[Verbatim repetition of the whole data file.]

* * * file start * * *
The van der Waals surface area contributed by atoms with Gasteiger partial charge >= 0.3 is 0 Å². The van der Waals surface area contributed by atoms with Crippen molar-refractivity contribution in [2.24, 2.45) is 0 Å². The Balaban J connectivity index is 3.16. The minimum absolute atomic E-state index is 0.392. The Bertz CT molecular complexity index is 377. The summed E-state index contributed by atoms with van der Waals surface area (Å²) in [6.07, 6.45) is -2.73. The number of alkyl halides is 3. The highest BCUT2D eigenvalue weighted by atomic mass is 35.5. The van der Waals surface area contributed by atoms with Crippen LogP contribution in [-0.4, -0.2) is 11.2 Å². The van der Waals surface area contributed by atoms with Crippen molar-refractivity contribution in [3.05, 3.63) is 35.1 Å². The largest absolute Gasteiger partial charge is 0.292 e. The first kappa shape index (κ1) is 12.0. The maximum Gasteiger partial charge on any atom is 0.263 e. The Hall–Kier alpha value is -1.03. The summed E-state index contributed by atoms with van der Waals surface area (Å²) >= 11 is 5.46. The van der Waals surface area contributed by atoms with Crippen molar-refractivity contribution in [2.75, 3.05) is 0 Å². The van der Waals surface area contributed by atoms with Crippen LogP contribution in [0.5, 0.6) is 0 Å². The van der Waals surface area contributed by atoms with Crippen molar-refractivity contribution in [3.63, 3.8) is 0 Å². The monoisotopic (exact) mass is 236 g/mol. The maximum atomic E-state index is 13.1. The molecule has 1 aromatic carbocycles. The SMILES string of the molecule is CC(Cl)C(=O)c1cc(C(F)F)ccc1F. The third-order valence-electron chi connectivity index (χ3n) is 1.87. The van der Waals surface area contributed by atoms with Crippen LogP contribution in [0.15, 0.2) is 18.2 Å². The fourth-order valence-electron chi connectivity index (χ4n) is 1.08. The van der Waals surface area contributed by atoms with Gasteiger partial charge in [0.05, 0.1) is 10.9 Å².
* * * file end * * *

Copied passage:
The van der Waals surface area contributed by atoms with Gasteiger partial charge >= 0.3 is 0 Å². The van der Waals surface area contributed by atoms with Crippen molar-refractivity contribution in [2.24, 2.45) is 0 Å². The Balaban J connectivity index is 3.16. The minimum absolute atomic E-state index is 0.392. The Bertz CT molecular complexity index is 377. The summed E-state index contributed by atoms with van der Waals surface area (Å²) in [6.07, 6.45) is -2.73. The number of alkyl halides is 3. The highest BCUT2D eigenvalue weighted by atomic mass is 35.5. The van der Waals surface area contributed by atoms with Crippen LogP contribution in [-0.4, -0.2) is 11.2 Å². The van der Waals surface area contributed by atoms with Crippen molar-refractivity contribution in [3.05, 3.63) is 35.1 Å². The largest absolute Gasteiger partial charge is 0.292 e. The first kappa shape index (κ1) is 12.0. The maximum Gasteiger partial charge on any atom is 0.263 e. The Hall–Kier alpha value is -1.03. The summed E-state index contributed by atoms with van der Waals surface area (Å²) >= 11 is 5.46. The van der Waals surface area contributed by atoms with Crippen molar-refractivity contribution in [2.75, 3.05) is 0 Å². The van der Waals surface area contributed by atoms with Crippen LogP contribution in [0.5, 0.6) is 0 Å². The van der Waals surface area contributed by atoms with Crippen molar-refractivity contribution in [3.63, 3.8) is 0 Å². The monoisotopic (exact) mass is 236 g/mol. The maximum atomic E-state index is 13.1. The molecule has 1 aromatic carbocycles. The SMILES string of the molecule is CC(Cl)C(=O)c1cc(C(F)F)ccc1F. The third-order valence-electron chi connectivity index (χ3n) is 1.87. The van der Waals surface area contributed by atoms with Crippen LogP contribution in [0.15, 0.2) is 18.2 Å². The fourth-order valence-electron chi connectivity index (χ4n) is 1.08. The van der Waals surface area contributed by atoms with Gasteiger partial charge in [0.05, 0.1) is 10.9 Å².